||Sudan Plated Lizard (aka Tawny Plated Lizard, Rough Scaled Plated Lizard, Round-Nosed Plated Lizard, Great Plated Lizard)||E. Kenya, Tanzania, Mozambique, Malawi, N. Zambia, Ethiopia, Eritrea, Togo, N. Congo, Republic of South Africa, Zimbabwe, S. Sudan, N. Zaire, Central African Republic, Cameroon, Nigeria, Benin||20-23"||In my experience this is the plated lizard most commonly seen in captivity, at least in the UK. SKDA note that this species is tolerant of urbanisation and that "many coast resorts have a few living in their grounds". It is terrestrial, preferring rock piles for their crevices but also utilising holes in the ground: on the E African coast it hides in crevices in coral. In the southern subcontinent it is found on arid and mesic savannah. In E Africa it is found in coastal woodland, thicket, moist and dry savanna, often around hills, from sea level to about 1,700m (about 5,000 ft). Diet is varied: these lizards eat not only the usual arthropods but also soft fruit, flowers and smaller lizards (hence cage sharing with smaller species is definitely not advised!). It is slightly variable in colour: most G. major species are brown with pale brown/yellowish ventral surfaces, but some have two or three thin black longitudinal stripes. In addition some northern individuals have blue patches around their lips, throats and where the forearms join the body. Click here for EMBL's page which has a link to some photos. G. major tames very well in captivity, and both Branch and SKDA recommend it as a pet. See also my own experiences.Scalation details (as per Branch): prefrontals in contact. Frontonasal and rostral in contact. Dorsal scales: rough, 14-18 longitudinal and 31-33 transverse rows. Ventral scales: platelike, 10 longitudinal rows. Other: 9-13 femoral pores in both sexes, more prominent in males. Coloration: variable, although the overall ground colour is usually an earth brown. There may be a pale dorsolateral line, or the scales may be dark-centred, creating a speckled or striped effect: see also subspecies below. The chin and throat may be light straw to cream, while the ventral surfaces may be tan, yellow, brown or smoky-grey. Juveniles are black with yellow speckling. Reproduction: in S Africa, mating occurs in August. Breeding males often develop coloured throats, eg vivid pink in Kenya, blue in males from Nigeria. In October-November the female lays 2-6 eggs in moist soil in a rock crevice or under a stone, or in a deep damp hole. Incubation time is about 70-81 days. Hatchlings emerge in late summer, about 4½-7" in size.|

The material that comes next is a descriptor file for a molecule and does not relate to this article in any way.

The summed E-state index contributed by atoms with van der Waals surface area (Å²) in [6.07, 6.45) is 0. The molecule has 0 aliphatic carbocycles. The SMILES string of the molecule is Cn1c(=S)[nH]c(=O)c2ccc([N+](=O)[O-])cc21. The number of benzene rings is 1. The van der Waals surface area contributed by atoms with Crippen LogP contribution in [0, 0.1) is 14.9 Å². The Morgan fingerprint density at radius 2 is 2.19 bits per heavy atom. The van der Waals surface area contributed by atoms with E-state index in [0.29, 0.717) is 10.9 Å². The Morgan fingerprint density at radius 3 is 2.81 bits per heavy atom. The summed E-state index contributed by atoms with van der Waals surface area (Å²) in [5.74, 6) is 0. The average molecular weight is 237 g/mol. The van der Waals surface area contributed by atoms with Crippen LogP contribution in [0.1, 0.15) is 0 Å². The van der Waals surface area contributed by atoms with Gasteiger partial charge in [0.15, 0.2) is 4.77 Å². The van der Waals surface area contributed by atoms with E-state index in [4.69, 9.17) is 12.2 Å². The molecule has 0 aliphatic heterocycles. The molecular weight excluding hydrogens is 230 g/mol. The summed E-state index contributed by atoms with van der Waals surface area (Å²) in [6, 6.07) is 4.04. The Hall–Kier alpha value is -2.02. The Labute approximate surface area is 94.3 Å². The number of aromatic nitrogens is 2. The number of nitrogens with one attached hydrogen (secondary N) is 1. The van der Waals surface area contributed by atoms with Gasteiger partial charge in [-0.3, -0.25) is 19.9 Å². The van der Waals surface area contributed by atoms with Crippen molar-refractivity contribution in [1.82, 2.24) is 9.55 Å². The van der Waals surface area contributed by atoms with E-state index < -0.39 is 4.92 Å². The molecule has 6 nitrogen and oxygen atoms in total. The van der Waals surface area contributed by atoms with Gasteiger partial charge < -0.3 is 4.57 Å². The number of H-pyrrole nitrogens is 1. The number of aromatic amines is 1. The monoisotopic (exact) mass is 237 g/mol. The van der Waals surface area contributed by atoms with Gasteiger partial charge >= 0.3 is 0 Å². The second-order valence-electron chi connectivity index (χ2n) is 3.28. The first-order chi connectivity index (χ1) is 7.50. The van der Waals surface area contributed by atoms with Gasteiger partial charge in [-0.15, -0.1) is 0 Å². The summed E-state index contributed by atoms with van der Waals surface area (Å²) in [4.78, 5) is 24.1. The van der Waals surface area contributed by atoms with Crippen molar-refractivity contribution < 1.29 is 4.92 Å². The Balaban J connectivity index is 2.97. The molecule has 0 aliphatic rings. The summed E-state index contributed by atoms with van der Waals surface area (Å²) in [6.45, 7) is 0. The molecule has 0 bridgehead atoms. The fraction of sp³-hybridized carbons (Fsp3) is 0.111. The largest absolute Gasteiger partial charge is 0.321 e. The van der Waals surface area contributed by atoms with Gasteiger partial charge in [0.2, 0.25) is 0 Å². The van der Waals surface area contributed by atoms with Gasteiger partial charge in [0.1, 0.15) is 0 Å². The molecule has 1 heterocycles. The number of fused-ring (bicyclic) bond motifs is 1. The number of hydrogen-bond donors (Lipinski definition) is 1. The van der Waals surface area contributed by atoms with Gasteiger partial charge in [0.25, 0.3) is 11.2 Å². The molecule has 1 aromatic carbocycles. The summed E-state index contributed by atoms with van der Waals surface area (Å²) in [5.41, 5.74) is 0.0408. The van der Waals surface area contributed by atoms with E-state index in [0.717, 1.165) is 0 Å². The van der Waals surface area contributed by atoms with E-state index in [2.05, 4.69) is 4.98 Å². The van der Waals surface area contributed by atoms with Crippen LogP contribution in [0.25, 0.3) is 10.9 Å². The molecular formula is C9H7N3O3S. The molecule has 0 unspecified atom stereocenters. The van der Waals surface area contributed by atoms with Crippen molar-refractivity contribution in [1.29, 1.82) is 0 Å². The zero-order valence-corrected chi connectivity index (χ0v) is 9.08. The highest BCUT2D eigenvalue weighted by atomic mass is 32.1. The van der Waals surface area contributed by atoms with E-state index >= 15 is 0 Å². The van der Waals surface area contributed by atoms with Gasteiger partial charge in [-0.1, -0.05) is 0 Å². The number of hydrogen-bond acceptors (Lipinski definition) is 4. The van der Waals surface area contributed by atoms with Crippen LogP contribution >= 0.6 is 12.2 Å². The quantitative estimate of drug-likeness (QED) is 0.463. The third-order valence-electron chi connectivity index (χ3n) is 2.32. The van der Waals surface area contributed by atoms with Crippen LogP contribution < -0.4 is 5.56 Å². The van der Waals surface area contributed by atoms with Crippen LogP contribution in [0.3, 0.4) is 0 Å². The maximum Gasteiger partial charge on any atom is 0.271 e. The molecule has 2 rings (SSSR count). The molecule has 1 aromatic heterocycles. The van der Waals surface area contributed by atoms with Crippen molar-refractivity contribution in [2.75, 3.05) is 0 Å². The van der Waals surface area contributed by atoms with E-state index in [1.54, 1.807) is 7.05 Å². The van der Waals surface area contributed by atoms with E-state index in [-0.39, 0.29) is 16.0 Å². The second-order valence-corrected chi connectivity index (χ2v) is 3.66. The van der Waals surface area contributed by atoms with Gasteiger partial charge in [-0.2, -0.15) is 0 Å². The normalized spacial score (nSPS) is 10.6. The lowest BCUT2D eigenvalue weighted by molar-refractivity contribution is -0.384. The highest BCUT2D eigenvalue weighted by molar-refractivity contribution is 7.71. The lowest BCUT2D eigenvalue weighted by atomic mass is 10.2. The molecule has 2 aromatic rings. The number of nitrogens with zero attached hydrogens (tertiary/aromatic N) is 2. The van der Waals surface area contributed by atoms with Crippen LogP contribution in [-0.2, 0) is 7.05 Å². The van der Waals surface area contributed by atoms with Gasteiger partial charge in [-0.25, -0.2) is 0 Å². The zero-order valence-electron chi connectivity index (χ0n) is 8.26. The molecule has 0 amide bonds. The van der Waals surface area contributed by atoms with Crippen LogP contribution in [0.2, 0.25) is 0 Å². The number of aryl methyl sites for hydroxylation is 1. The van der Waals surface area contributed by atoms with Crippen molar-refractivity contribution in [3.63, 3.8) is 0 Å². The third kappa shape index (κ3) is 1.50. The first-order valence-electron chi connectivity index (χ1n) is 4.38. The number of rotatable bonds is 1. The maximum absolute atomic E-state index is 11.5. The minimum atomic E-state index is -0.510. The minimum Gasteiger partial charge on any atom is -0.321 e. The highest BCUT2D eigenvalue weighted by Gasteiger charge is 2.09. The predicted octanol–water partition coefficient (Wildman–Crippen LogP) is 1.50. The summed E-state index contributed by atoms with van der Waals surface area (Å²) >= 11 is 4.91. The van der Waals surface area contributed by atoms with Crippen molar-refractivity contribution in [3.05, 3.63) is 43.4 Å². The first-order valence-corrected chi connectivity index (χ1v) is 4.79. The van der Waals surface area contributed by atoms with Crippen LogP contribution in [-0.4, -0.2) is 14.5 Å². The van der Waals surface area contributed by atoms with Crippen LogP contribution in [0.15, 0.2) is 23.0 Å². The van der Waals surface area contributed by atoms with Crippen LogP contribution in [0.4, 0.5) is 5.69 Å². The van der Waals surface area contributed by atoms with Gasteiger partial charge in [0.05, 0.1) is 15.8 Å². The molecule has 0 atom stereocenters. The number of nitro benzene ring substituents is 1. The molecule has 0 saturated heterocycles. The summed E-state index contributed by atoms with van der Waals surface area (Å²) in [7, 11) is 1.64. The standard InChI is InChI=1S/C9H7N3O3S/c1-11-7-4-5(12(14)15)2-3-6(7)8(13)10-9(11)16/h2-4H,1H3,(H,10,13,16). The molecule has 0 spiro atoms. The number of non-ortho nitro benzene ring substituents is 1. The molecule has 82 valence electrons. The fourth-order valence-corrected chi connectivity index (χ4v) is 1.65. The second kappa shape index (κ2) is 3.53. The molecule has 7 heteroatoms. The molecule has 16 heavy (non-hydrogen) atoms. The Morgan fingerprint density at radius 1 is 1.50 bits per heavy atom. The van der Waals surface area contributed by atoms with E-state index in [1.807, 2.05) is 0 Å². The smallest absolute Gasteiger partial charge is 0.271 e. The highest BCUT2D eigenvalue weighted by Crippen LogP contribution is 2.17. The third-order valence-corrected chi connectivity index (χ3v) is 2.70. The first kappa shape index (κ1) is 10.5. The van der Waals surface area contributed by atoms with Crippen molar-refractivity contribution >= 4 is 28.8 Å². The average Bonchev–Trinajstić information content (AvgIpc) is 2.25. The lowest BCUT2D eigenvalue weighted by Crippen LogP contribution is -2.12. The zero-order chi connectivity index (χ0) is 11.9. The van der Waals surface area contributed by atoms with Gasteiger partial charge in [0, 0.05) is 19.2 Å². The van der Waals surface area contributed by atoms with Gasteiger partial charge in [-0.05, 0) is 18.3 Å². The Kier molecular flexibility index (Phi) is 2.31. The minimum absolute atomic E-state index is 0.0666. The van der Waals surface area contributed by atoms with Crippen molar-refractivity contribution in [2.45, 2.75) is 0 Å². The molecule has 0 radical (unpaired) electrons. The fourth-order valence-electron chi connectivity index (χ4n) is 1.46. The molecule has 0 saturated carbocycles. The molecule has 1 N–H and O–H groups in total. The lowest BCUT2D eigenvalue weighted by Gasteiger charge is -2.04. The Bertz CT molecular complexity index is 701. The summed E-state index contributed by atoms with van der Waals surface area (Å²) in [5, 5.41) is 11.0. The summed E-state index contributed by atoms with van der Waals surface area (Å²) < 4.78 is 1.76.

|G. multilineatus||Kalahari Plated Lizard||Angola, Zaire, Zambia, Namibia, Botswana||16-18"||G. multilineatus is seldom seen in the pet trade, which is some ways is a pity as it is an attractive species. The body is a brown to ochre colour with two longitudinal thin white stripes edged either side with black running along the outer edges of the back from head to the base of the tail. There is a regular pattern of black and white fleckwork from the neck backwards, again disappearing at the tail base. It apparently lives in dry conditions (Walls) so would need a somewhat dryer terrarium than the other Gerrhosaurus lizards.|